Pines are unique amongst conifers, as their needles are clustered in definite numbers.

For those native to the Pacific Northwest, there are two-needled, three-needled and five-needled types, and indeed counting the number of needles is the first step in identifying a pine’s species.

Native Pine

Unique puzzle bark of Pinus ponderosa.

Every area of our region has its own distinct species of Pine – from the twisted shore pine found along the coast to the massively upward, bold yellow pine in vast open areas east of the Cascades.

Some are too gargantuan for the home garden and are best enjoyed in the wild or in urban parks and wild areas. Others can be kept pruned even as far as into a suitable bonsai specimen. Of the eight or nine species native to our region, there are several that are commonly available.

Five-needled Pines

Native Pine

Pinus monticola: Western White Pine

This is the bearer of the classic Pine Cone, and is probably the most widely distributed of our native pines, even though it is highly susceptible to the white pine blister-rust disease. Easy to grow, the needles are soft and the bark has a slightly raised checkerboard texture. Though it can easily reach fifty feet in a garden setting, it is adaptable to pruning and shaping and so can be kept smaller and so more adaptable to the home garden.

Three-needled Pines

Native Pine

Pinus ponderosa: Ponderosa Pine

This massive tree is highly recognizable with its five-inch long needles and bristly brown cones, sloughing puzzle bark, either standing alone or mixed with other conifers, mostly east of the Cascades; this is the Yellow pine that can grow up to two hundred feet with a maximum girth of fifteen to twenty feet! But there is also a strain of Pinus ponderosa that is native to the Willamette Valley, a little smaller in stature and more adaptable to our wetter weather. This is the one typically stocked in our nursery.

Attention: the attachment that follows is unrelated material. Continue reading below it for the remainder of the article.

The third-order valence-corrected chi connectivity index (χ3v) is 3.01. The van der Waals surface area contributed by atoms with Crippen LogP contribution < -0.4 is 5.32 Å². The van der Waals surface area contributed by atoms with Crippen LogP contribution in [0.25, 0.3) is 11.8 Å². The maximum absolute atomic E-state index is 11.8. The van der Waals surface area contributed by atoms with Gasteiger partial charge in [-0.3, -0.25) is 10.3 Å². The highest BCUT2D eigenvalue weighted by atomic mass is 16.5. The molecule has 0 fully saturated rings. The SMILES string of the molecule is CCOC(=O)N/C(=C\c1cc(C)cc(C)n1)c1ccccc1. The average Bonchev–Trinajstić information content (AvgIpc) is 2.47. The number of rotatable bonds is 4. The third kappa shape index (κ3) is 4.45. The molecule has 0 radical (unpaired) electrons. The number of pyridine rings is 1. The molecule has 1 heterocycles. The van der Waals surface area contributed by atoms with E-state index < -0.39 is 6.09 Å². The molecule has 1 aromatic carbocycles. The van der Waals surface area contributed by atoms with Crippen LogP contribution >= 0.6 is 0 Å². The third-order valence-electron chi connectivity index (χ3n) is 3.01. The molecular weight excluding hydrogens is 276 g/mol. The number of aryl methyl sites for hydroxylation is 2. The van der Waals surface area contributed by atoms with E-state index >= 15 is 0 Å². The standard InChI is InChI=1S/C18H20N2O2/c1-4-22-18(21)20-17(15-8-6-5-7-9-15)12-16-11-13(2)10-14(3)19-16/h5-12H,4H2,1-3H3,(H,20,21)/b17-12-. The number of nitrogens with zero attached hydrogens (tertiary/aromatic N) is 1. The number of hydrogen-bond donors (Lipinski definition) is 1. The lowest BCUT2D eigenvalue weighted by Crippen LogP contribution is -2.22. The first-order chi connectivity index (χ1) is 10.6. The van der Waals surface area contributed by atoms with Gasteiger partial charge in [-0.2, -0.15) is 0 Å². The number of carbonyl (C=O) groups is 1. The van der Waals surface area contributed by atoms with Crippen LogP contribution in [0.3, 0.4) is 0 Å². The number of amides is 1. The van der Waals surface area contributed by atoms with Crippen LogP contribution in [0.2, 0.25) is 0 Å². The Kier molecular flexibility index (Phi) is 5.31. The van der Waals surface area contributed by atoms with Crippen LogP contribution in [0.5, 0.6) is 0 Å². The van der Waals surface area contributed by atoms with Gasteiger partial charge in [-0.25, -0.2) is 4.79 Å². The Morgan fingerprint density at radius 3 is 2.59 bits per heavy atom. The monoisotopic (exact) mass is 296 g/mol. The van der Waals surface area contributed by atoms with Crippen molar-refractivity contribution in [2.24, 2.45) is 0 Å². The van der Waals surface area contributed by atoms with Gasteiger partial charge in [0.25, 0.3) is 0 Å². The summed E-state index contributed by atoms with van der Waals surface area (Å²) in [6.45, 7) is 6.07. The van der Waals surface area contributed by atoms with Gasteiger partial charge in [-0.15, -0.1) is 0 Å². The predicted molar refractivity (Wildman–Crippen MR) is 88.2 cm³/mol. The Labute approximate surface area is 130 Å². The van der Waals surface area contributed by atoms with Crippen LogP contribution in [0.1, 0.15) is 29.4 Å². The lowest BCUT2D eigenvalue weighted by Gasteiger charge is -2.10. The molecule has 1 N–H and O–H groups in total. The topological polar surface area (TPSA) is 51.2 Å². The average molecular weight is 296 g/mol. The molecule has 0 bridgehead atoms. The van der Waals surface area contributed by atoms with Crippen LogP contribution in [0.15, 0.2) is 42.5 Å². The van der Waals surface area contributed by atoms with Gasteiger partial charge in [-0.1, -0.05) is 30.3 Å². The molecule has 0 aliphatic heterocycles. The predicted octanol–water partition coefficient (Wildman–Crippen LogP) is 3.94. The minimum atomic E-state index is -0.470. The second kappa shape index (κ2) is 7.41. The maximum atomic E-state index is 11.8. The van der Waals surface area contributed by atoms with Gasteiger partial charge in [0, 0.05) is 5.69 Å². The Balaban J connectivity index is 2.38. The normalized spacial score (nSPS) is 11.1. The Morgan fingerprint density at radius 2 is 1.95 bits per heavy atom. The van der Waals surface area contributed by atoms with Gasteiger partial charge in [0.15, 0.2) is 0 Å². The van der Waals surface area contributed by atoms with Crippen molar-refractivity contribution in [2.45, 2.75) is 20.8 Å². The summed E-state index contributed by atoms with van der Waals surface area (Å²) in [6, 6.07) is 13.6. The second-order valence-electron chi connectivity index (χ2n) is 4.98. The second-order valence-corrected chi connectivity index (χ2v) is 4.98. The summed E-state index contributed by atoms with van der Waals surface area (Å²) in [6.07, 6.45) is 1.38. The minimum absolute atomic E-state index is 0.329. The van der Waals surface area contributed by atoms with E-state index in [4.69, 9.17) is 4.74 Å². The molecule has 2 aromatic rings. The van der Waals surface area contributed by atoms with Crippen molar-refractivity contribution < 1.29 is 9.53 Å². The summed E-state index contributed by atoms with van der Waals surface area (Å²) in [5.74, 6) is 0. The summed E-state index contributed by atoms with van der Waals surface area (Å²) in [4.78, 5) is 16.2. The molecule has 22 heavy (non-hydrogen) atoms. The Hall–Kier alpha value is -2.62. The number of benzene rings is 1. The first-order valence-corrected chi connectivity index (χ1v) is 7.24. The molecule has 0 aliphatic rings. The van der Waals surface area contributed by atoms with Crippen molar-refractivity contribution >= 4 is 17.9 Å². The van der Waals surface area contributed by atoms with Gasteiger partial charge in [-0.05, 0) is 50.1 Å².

Two-needled Pines

Native Pine

Pinus contorta var. contorta: Shore Pine

This lowland variety is the western Shore Pine; found along the water in the San Juan Islands and along the coast of Washington and Oregon.

They are smallish trees, beautiful and sparse with tiny cones, often twisted and bent from the coastal winds, making them appear like oversized bonsai trees.

Native Pine

Pinus contorta: Lodgepole Pine vs. Pinus contorta var. murrayana: Murrayana Pine

The Lodgepole Pine and Murrayana Pine (Pinus contorta var. murrayana) are similar genetically, but look very different from each other.

The tall, straight matchstick form of the Lodgepole Pine can grow over 100’ in its native environment. It’s been used for centuries by northwest indigenous peoples for framing teepees and building lodges.

Murrayana Pine, or Sierra Pine – Pinus contorta var. murrayana is dwarfed and twisted like its coastal cousin in the face of harsh, high mountain wind and weather. It grows very slowly, around 1-2 inches per year, so it takes eons to gain any size. If removed from its subalpine habitat (legally with permits of course) and grown at lower elevations, it grows slightly faster (up to 4”/yr), and its scraggly look fills in gradually, but it never shoots up like a Lodgepole Pine.

Native Pine

Pinus contorta var. murrayana --- Right image: growing at subalpine elevation in the Wallowas.